Almost an Island

Almost an Island

ALMOST AN ISLAND is a cinematic portrait of the Goodwins, an Inupiat family living above the Arctic Circle in Kotzebue, Alaska. Through observing three generations of one family over the course of four years, ALMOST AN ISLAND explores what it means to be indigenous in the dramatically changing Arctic. Traditional practices and subsistence traditions have been kept alive by people like the Goodwins, who are deeply committed to passing them along — but how long can this last? Today in the Arctic, the seasons and animals seem confused, and corporations are angling to exploit the area’s natural resources. Kotzebue also faces deep social problems, such as alcoholism and domestic abuse. It was ranked by the FBI as Alaska’s most violent city: people are four times more likely here to suffer violent crime than anywhere else in the state. How long can people preserve their land and their native traditions when faced with such profound challenges? ALMOST AN ISLAND celebrates the spirit of resolve and gratitude of a people deeply connected to their heritage.

Documentary filmmaker Jonathan VanBallenberghe first met Elmer Goodwin in 2015, when they worked together on a planetarium program for the University of Alaska. The program presented scientific and cultural aspects of the aurora borealis. Elmer’s job was to coordinate the interviews with tribal elders, who were filmed telling Inupiat tales of the northern lights. In his 70s, and in unstable health, Elmer told Jonathan that he wanted to write a book about his life, to tell his descendants who they were and where they came from. “My great-grandchildren will never know the Inupiaq way of life, except through stories.” Jonathan suggested making a film instead, and Elmer agreed. Elmer invited Jonathan to his home and family camp the following summer. Their relationship and sense of trust have deepened over the four years that Jonathan has filmed Elmer and his family, through summers of salmon fishing and winters of ice fishing and snow machine races.

Even in Alaska, most people know very little about the Inupiat people. The few images they have are mostly old cliches, such as Eskimos living in igloos. One of the goals of ALMOST AN ISLAND is to change this, to show Alaska Natives as modern, complex people with diverse identities. The film also introduces viewers to the vast and beautiful landscape of the Arctic, through a magnificently-filmed look at the seasons of Kotzebue life. While working on this film, VanBallenberghe lived with the Goodwins for months at a time. He soon crossed over from filmmaker to honorary family member, assigned such tasks as building a coffin, making traditional knives, and skinning caribou after a hunt. He also worked as a fishing partner for Elmer’s son Aya through a commercial salmon season. This involved 14-hour fishing days six days a week, an injured back, broken ribs, and little time to film. But the footage acquired through this immersive process is intimate and full of atmosphere. When we watch Aya deftly using his large needle to patch his net in a rainstorm, we feel the cold rain. We hear the soil crumble when family members dig the grave for a cousin. We taste the intensity when Elmer’s baby grandson eats raw seal meat for the first time. Footage like this comes from luck and time, and requires the dedication and patience of both the filmmaker and the people being filmed. It is a collaboration.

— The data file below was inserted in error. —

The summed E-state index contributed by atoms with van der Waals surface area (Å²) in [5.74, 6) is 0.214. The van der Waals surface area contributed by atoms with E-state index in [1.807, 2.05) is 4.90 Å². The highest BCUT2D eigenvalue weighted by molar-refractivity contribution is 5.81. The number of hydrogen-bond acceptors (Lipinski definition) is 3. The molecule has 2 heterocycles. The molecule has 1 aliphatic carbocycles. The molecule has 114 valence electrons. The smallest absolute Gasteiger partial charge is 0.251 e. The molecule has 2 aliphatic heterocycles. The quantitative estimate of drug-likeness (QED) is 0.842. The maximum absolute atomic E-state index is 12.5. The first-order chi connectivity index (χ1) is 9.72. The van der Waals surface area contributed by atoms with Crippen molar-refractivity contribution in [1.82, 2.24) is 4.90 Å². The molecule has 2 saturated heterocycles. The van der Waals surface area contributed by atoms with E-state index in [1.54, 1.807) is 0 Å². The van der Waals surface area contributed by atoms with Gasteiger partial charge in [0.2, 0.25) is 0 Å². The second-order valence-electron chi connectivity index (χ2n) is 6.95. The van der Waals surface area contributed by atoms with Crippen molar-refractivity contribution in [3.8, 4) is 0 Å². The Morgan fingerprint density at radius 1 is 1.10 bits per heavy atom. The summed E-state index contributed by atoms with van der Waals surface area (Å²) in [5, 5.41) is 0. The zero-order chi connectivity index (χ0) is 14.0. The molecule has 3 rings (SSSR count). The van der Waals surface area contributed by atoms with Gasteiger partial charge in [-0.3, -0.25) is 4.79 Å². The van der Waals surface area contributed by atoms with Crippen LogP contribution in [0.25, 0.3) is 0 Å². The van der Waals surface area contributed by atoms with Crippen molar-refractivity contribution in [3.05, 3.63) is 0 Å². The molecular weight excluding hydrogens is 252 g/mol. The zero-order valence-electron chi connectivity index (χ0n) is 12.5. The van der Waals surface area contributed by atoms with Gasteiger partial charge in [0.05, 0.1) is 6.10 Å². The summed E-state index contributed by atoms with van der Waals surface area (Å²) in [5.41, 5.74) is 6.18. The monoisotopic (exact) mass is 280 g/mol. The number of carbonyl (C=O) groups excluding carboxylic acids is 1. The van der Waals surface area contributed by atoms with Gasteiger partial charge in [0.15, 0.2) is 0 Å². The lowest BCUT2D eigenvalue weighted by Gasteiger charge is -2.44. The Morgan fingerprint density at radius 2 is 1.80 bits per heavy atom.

Traditionally, Inupiaq culture doesn’t favor direct questions. It’s an oral storytelling society, in which formal interviews are not suitable—at least, not for a film that aims to present its subjects from their own point of view. One of the biggest challenges for the director was to find a natural way to record introspective reflections from the Goodwins. In the end, he chose not to interview them at all. Instead, they speak for themselves through reading their social media posts, and narrating their intimate and vulnerable diary entries. The online descriptions of their inner lives are surprisingly personal, and help create a family portrait that is at once poetic and grounded in real life.

Since the 15th century, indigenous people have used Kotzebue as a home base to raise children and as a gateway for hunting expeditions up the river or on the sea ice. Kotzebue’s native name is Kikiktagruk, or “almost an island,” because it is practically cut off from land by the ocean and several rivers. The title of the film is also a metaphor for the people it records, as their subsistence lifestyle is in such urgent danger of being eroded by the near future.

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